Posted BY: Kristinn Taylor

A video went viral on Twitter this week reportedly taken by a Cathay Pacific passenger jet pilot moments after the jet was allegedly alerted to take evasive action to avoid a surprise Chinese submarine ballistic missile launch in the South China Sea. While some commenters posted a copy of an advance notice by the Chinese military, others pointed out the notice only prohibited sailing in the exercise area–not aircraft.

Cathay Pacific issued a statement to The War Zone denying any incident involving their planes as seen in the video (the Pentagon did not comment to the War Zine about the video):

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“Thanks for checking. There is no record of such an occurrence involving any of our flights,” the airline’s Corporate Affairs said in an initial statement.

“Our response addressed your enquiry [sic] relating to the recent video,” the office added in response to follow-up questions about the date ranges of the records consulted and whether they covered flights operating outside of the South China Sea region.

Cathay Pacific is based in Hong Kong.

“A fellow Airline Pilot friend just sent me this from one of his colleagues at a foreign airline. They were over the South China Sea & were issued a last-minute hectic call from ATC: “turn left 90 degrees immediately!!” Chinese sea launched ballistic missile from a PLAN Submarine!…To their bewilderment, they spotted a SLBM emerging from the sea below their previously intended flight path!! PLAN Missile Submarine launch with very little regard to Commercial Air Traffic in the area!! That would’ve been me on the ‘delivery end’ of that Missile 30 years ago!” (A posting to Facebook of the video said the video was filmed by a Cathay Pacific crew member.)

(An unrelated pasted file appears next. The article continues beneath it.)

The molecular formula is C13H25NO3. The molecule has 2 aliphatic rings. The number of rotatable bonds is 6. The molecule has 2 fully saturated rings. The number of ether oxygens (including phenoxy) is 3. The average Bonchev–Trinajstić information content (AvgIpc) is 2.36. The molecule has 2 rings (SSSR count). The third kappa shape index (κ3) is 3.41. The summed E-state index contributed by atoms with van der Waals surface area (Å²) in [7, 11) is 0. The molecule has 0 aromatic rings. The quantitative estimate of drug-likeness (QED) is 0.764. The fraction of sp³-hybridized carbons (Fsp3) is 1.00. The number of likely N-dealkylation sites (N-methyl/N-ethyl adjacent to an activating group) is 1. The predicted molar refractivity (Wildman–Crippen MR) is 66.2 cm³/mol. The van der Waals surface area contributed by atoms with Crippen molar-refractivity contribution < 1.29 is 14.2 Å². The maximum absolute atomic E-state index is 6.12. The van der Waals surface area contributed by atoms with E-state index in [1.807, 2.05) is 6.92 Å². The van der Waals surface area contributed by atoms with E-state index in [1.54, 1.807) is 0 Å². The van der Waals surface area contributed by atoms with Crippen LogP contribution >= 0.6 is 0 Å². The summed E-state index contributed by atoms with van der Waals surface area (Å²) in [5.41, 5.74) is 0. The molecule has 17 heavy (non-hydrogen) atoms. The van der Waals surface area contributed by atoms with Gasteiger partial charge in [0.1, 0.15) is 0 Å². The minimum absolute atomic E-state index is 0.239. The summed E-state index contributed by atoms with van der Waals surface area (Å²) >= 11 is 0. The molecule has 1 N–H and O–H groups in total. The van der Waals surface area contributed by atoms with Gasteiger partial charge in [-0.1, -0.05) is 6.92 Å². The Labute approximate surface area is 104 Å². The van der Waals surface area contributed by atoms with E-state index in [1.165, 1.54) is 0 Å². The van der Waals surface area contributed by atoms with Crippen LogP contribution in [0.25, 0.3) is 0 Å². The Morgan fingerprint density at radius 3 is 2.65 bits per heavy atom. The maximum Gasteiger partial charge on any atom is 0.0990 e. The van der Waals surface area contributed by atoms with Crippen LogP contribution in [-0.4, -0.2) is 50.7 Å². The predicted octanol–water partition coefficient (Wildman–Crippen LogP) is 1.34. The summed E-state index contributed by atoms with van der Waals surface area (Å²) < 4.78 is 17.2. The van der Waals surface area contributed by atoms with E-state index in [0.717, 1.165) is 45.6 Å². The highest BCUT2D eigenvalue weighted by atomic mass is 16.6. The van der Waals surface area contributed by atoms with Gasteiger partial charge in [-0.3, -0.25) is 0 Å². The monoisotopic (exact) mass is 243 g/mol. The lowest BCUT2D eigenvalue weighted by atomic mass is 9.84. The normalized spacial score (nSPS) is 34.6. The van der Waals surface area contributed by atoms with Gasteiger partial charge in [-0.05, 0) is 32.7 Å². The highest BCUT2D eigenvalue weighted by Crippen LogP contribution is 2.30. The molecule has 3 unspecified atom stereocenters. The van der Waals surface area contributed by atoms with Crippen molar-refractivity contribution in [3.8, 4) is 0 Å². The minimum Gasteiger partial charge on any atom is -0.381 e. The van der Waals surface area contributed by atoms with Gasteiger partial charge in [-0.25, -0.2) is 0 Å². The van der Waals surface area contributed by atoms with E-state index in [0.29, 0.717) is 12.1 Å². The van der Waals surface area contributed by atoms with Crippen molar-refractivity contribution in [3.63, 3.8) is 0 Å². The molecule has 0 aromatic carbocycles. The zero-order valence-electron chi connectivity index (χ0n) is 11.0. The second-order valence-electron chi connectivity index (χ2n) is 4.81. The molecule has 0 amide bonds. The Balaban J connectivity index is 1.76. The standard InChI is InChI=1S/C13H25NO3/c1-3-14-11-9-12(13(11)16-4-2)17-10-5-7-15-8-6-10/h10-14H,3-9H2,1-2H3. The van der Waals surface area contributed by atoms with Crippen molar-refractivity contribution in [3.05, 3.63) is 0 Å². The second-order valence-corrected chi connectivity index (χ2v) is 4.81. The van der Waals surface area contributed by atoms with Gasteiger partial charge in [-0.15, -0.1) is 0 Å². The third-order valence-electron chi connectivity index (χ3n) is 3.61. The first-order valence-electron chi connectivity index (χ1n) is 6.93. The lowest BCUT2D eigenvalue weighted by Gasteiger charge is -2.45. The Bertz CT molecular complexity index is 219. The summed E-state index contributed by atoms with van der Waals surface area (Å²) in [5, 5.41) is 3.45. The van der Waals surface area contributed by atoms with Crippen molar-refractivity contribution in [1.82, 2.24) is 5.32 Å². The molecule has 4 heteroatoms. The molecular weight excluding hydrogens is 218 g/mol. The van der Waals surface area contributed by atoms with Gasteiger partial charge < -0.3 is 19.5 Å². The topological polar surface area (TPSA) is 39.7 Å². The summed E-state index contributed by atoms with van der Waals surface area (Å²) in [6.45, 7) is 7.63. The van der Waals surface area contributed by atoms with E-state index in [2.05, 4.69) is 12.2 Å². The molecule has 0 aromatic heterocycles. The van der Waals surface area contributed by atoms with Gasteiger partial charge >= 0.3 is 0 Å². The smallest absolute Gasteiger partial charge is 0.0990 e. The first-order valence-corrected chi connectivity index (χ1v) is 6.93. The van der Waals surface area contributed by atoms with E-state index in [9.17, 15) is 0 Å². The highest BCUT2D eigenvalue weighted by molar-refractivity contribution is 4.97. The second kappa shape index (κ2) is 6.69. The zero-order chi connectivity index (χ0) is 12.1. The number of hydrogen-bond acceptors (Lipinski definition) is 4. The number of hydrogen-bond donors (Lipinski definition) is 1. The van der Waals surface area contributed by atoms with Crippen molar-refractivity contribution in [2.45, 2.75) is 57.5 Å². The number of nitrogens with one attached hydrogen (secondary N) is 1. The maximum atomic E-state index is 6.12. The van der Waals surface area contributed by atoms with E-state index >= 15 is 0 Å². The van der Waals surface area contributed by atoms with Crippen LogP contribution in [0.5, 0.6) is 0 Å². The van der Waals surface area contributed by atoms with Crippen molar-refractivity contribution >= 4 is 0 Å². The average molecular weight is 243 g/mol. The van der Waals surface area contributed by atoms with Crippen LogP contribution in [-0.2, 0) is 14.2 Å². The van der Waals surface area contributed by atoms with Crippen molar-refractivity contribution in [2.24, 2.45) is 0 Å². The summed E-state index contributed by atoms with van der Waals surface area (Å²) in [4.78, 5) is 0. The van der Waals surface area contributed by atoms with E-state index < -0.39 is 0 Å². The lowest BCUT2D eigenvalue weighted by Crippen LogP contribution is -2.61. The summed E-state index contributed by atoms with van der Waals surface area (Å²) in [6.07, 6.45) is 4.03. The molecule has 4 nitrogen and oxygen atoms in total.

“The last four words“禁止驶入”literally means “sailing prohibited”. Completely different meaning from “flying prohibited” or “no fly zone”.”

In 2017, Cathay Pacific reported a plane spotted the reentry of a North Korean ballistic missile launch (CNBC excerpt):

The crew of Cathay Pacific CX893, which was traveling to Hong Kong from San Francisco, reportedly saw the missile from their plane as it was passing over Japan and alerted the country’s air traffic control.

“On November 29, the flight crew of CX893 reported a sighting of what is suspected to be the re-entry of the recent DPRK test missile. Though the flight was far from the event location, the crew advised Japan ATC (air traffic control) according to procedures,” Cathay Pacific told CNBC in an emailed statement.

“Operation(s) remained normal and was not affected,” the company added.

Reporting the story Monday, the South China Morning Post added that the airline’s General Manager of Operations Mark Hoey had posted on a staff communication platform that: “The crew of CX893 reported, ‘Be advised, we witnessed the DPRK missile blow up and fall apart near our current location.’”

“We advised ATC and ops [operations] normal.” Hoey added, according to the paper.